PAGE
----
We finally get admitted to a room, I have to get hooked up to more machinery (Seriously? I had no idea those monitors were so tight. The belts actually hurt. And it was aggravated every time I had a contraction. Which were still long, frequent and INTENSE despite all the hospital interference. And every time I tried to loosen them, I’d get in trouble with the nurses.) Plus I had to get an IV port put in, just in case, because I was a VBAC (vaginal birth after cesarean). Plus they had to draw blood. Plus I still had to sign more papers! Abso-freaking ridiculous.
I’m trying to get a baby out here people!! (Can you sense a tad bit of animosity?)
I labored all night. Fortunately, we were “allowed” to try different positions with a portable monitor and fortunately Smokey wasn’t my nurse. I labored all over that room. I threw up so many times. I threw up so hard it broke my water. The night is all a blur. I remember Kevin reading to me from the verses on strength and courage I had written out. I remember having to go pee for the umpteenth time, and they told me to just go where I was. I couldn’t.
By daybreak, I was not handling things well at all. I asked for an epidural, which I was totally against. Cindy thought I was in transition, and would soon be done, so I got ‘checked’ again, and I was at a 6. A six. The entire night and I had ‘progressed’ 1 1/2 centimeters. Then in my head, I really started freaking out that I would end up with another Cesarean, for failure to progress.
On one level, I knew I was doing the hard work of getting the baby to where it needed to be, and was progressing, but on the other hand, I also knew the hospital protocol would kick in eventually, if I didn’t meet their standard of progress.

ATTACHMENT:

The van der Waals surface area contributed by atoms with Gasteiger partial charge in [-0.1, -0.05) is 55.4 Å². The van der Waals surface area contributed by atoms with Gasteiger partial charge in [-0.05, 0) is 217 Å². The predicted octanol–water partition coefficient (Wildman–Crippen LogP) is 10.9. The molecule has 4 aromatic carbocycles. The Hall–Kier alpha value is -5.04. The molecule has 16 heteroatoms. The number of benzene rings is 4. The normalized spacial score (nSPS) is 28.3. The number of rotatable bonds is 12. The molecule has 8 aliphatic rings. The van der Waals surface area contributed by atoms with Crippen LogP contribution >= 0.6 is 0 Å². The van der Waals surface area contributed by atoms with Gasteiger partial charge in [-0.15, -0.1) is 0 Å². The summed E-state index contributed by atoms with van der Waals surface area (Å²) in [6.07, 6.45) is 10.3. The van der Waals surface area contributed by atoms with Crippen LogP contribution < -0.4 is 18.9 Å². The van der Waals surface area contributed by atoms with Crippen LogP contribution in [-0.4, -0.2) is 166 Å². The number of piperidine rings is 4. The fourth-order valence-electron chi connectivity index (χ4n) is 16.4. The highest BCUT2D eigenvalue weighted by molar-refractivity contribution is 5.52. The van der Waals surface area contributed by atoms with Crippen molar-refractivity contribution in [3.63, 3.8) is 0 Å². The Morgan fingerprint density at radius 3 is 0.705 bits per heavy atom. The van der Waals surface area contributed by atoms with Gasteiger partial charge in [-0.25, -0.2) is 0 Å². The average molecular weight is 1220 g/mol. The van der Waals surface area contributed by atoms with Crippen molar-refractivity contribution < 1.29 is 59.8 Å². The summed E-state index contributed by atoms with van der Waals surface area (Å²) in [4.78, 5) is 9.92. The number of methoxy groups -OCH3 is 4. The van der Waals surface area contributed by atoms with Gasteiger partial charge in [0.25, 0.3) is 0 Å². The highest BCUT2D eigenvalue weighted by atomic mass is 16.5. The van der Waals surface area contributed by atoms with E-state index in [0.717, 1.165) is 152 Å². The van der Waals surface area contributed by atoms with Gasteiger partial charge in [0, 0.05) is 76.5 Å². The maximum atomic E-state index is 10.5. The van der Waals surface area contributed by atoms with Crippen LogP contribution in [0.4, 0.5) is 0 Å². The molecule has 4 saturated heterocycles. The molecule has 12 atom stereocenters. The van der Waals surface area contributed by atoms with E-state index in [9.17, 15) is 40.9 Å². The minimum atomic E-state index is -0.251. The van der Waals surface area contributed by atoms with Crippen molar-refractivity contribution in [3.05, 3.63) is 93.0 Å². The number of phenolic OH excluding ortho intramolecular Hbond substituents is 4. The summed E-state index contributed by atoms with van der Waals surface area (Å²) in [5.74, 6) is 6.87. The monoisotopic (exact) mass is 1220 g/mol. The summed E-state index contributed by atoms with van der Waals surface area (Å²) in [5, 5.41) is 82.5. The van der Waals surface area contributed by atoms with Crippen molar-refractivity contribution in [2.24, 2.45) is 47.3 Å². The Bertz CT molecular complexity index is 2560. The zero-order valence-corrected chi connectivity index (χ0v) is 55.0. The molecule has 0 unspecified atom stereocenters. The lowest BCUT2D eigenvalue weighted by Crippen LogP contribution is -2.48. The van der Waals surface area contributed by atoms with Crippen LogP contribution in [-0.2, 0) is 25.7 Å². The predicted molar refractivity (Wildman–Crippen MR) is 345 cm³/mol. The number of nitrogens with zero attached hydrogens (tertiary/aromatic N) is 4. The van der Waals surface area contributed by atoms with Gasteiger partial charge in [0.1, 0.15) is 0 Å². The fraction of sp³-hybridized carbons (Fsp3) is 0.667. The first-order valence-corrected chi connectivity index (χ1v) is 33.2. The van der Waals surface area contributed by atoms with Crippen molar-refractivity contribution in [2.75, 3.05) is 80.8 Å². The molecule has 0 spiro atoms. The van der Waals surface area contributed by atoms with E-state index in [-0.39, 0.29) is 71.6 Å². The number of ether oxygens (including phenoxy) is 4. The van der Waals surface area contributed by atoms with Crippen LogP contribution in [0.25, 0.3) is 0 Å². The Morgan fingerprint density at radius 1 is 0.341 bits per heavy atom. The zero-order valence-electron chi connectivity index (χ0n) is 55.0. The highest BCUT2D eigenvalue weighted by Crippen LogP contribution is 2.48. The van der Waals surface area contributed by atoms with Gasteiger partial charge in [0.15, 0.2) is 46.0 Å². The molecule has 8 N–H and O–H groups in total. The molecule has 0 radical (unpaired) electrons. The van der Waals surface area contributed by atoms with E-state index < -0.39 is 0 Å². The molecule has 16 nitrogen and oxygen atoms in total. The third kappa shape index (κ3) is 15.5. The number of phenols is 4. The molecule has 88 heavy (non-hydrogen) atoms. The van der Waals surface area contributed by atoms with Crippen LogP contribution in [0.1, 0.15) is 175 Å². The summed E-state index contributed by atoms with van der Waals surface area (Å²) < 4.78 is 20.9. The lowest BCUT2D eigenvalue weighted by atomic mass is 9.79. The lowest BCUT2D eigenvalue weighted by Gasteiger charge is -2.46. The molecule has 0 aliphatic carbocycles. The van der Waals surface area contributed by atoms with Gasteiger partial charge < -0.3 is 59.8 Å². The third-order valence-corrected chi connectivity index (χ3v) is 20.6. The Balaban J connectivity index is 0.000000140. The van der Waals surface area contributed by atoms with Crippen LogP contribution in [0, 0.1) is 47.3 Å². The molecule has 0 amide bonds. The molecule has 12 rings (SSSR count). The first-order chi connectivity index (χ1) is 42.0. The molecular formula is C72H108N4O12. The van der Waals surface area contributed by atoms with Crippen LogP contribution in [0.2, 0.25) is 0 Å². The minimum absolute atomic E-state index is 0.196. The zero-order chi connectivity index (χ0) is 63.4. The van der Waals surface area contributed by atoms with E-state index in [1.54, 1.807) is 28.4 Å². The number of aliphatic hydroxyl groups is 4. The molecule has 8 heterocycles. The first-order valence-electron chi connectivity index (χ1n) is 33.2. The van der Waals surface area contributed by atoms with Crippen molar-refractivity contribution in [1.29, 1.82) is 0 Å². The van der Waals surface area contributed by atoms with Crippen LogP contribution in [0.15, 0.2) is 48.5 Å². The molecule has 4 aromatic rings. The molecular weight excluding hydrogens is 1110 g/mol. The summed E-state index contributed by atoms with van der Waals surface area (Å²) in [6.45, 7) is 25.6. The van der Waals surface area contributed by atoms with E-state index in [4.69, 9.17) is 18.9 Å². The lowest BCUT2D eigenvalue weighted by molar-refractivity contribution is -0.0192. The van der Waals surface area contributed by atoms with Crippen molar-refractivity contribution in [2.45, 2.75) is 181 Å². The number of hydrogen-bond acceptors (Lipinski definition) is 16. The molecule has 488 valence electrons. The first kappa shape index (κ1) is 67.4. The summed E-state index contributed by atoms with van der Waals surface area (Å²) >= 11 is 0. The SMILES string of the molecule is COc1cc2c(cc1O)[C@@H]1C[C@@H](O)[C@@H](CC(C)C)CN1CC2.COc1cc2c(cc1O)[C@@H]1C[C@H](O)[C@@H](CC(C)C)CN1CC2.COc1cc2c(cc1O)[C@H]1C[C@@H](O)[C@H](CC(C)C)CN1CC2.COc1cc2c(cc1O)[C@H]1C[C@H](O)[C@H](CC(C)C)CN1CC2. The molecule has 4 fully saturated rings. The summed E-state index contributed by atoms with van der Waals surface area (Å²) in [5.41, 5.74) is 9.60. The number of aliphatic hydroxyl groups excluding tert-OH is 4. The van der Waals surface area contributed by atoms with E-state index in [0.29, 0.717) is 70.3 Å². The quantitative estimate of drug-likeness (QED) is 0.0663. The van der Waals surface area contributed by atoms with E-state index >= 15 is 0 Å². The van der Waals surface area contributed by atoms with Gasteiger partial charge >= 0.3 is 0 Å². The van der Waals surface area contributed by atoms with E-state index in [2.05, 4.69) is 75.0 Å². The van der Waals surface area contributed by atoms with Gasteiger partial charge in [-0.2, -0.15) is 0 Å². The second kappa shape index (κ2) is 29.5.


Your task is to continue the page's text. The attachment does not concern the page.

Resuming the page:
Kevin, Beth, and Cindy tried to talk me out of the epidural, knowing how I felt about it. Beth suggested I tried Nubane, but having had that before, I knew it just made me feel drunk. So the anesthesiologist, who was supposed to be in the hospital because I was VBAC made his surly appearance 45 minutes later.
Try holding still with not much covering you, cold stuff on your back, rubber bands around your middle feeling as if they are cutting off your air supply, and a baby who is trying to drill its way out your midsection with a hayfork.
Finally, though I could rest. I think I even dozed off a little. He gave me what is called a walking epidural, so I was supposed to be able to feel the contractions a little. I could tell when I had one, but that was about it. My care givers wanted me to try and labor down, which means allow the baby to work its way out on its own, without pushing. Beth said I would know when it was low enough, because I would feel a lot of pressure, then we could start pushing.
After an hour or so, I thought I was ready, and sure enough, the magic “10”. They told me to go ahead and push whenever I got a contraction. This time seemed to fly by because I was working so hard, but it turns out I pushed for two hours.
We think that Brielle was face-up, and that is why labor was SO intense, and I never really got a break from the contraction, the pain never went away, just varied in intensity. We think that the epidural allowed my body to relax enough for her to turn over while she was in the birth canal, which is probably what caused such major tearing.
Brielle finally was born at 9:07 in the morning. It was precious to meet her, and I was enthralled with her.
And it was a good thing I had her to occupy my time, because I got stitches upon stitches. Nearly 1 1/2 hour’s worth of stitches. In addition to the internal tearing, I tore outside and had been given an episiotomy (which I didn’t even know until I started asking questions during pre-natal visits this pregnancy).
Recovery from her delivery was a lot harder for me and took a lot longer than my recovery from the Cesarean.